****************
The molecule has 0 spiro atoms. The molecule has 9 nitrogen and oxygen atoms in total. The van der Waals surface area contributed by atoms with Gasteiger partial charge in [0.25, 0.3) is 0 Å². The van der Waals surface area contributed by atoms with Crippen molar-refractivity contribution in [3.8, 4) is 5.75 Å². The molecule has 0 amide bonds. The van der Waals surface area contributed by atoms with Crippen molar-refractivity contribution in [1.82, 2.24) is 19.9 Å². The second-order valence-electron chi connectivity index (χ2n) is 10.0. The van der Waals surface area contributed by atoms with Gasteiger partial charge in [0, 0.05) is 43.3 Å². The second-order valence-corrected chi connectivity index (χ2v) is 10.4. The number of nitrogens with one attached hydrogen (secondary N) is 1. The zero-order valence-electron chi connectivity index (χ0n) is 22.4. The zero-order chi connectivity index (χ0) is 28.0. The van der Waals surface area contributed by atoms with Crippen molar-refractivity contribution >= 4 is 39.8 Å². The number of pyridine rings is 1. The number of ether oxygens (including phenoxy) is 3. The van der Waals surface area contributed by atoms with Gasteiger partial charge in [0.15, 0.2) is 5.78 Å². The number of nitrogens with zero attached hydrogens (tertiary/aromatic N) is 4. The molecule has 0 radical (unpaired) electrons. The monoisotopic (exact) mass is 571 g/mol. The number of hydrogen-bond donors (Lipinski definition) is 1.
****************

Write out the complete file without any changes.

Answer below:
The molecule has 0 spiro atoms. The molecule has 9 nitrogen and oxygen atoms in total. The van der Waals surface area contributed by atoms with Gasteiger partial charge in [0.25, 0.3) is 0 Å². The van der Waals surface area contributed by atoms with Crippen molar-refractivity contribution in [3.8, 4) is 5.75 Å². The molecule has 0 amide bonds. The van der Waals surface area contributed by atoms with Crippen molar-refractivity contribution in [1.82, 2.24) is 19.9 Å². The second-order valence-electron chi connectivity index (χ2n) is 10.0. The van der Waals surface area contributed by atoms with Gasteiger partial charge in [0, 0.05) is 43.3 Å². The second-order valence-corrected chi connectivity index (χ2v) is 10.4. The number of nitrogens with one attached hydrogen (secondary N) is 1. The zero-order valence-electron chi connectivity index (χ0n) is 22.4. The zero-order chi connectivity index (χ0) is 28.0. The van der Waals surface area contributed by atoms with Crippen molar-refractivity contribution >= 4 is 39.8 Å². The number of pyridine rings is 1. The number of ether oxygens (including phenoxy) is 3. The van der Waals surface area contributed by atoms with Gasteiger partial charge in [0.15, 0.2) is 5.78 Å². The number of nitrogens with zero attached hydrogens (tertiary/aromatic N) is 4. The molecule has 0 radical (unpaired) electrons. The monoisotopic (exact) mass is 571 g/mol. The number of hydrogen-bond donors (Lipinski definition) is 1.